BEIJING (Reuters) - China's cabinet detailed plans on Monday to speed construction of urban infrastructure projects, in the latest move in Beijing's plan to boost domestic demand by swelling the ranks of city dwellers.
China has an ambitious plan to increase the numbers of urban residents as it seeks to restructure its economy away from credit and export growth to one where consumers provide the main impetus.
The government will focus on projects ranging from underground sewage and household waste treatment to gas pipes and heating systems as well as public transport and power grid upgrades, to spur high quality urbanisation, the cabinet said on its website, www.gov.cn.
"We will quicken building steps on projects under construction, actively push forward new projects and make preparations for follow-up projects," the cabinet said.
Top economic planner the National Development and Reform Commission is expected to unveil an urbanisation plan in the second half of this year.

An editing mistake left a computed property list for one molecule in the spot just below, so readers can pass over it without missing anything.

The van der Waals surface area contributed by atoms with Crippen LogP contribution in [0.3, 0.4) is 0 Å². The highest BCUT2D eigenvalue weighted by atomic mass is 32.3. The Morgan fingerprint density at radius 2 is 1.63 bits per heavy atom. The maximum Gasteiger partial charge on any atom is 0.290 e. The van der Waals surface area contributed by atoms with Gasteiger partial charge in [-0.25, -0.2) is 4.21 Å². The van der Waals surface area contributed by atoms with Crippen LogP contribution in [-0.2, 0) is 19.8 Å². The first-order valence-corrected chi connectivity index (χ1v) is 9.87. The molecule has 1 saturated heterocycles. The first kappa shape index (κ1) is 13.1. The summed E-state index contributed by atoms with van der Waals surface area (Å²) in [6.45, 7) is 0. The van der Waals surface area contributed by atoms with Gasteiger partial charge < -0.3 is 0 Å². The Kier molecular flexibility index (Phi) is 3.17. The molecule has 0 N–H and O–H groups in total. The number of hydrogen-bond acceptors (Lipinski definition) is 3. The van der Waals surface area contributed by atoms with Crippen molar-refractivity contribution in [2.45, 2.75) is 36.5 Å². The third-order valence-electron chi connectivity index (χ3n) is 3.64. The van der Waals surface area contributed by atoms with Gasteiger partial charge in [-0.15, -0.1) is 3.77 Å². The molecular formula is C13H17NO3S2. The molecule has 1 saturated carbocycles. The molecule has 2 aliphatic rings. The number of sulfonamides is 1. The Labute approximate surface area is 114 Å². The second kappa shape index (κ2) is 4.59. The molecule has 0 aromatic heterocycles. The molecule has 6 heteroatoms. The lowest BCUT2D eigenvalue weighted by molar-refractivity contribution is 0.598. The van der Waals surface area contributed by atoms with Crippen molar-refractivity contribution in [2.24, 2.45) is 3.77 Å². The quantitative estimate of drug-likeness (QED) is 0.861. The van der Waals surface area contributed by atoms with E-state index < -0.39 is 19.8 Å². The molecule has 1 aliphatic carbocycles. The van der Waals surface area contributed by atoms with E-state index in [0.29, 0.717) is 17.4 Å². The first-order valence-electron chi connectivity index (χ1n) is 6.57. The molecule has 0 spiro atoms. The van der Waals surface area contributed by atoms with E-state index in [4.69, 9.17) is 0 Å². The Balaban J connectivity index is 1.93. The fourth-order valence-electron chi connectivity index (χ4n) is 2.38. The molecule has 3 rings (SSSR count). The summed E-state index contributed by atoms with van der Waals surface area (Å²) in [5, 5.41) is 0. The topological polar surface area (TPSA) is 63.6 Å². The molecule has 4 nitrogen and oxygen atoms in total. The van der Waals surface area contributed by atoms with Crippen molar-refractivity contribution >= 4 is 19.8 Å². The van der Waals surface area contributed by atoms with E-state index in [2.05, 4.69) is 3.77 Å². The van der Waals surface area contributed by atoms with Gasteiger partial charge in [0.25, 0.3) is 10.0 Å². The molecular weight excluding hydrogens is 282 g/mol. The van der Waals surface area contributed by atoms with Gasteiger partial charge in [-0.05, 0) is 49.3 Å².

The cost of settling China's rural workers in cities could be about 650 billion yuan annually, a government think-tank said in July. That figure is equivalent to about 5.5 percent of fiscal revenue last year.
Policymakers have already stepped in with several measures aimed at stabilising the economy and building a platform for urbanisation in the face of a slowdown in growth, including quickening railway investment and building public housing.
Recent economic data have shown some of the impact of those policies, with factory output in August hitting a 17-month high and retail sales growing at their fastest pace this year.
As part of its plans, China will finish building 73,000 km of sewage pipelines and will raise the volume of sewage treated in cities to 85 percent by 2015, besides completing 80,000 km of gas pipe networks.
The government will also woo private investors for some projects. (Reporting by Xiaoyi Shao and Jonathan Standing; Editing by Clarence Fernandez)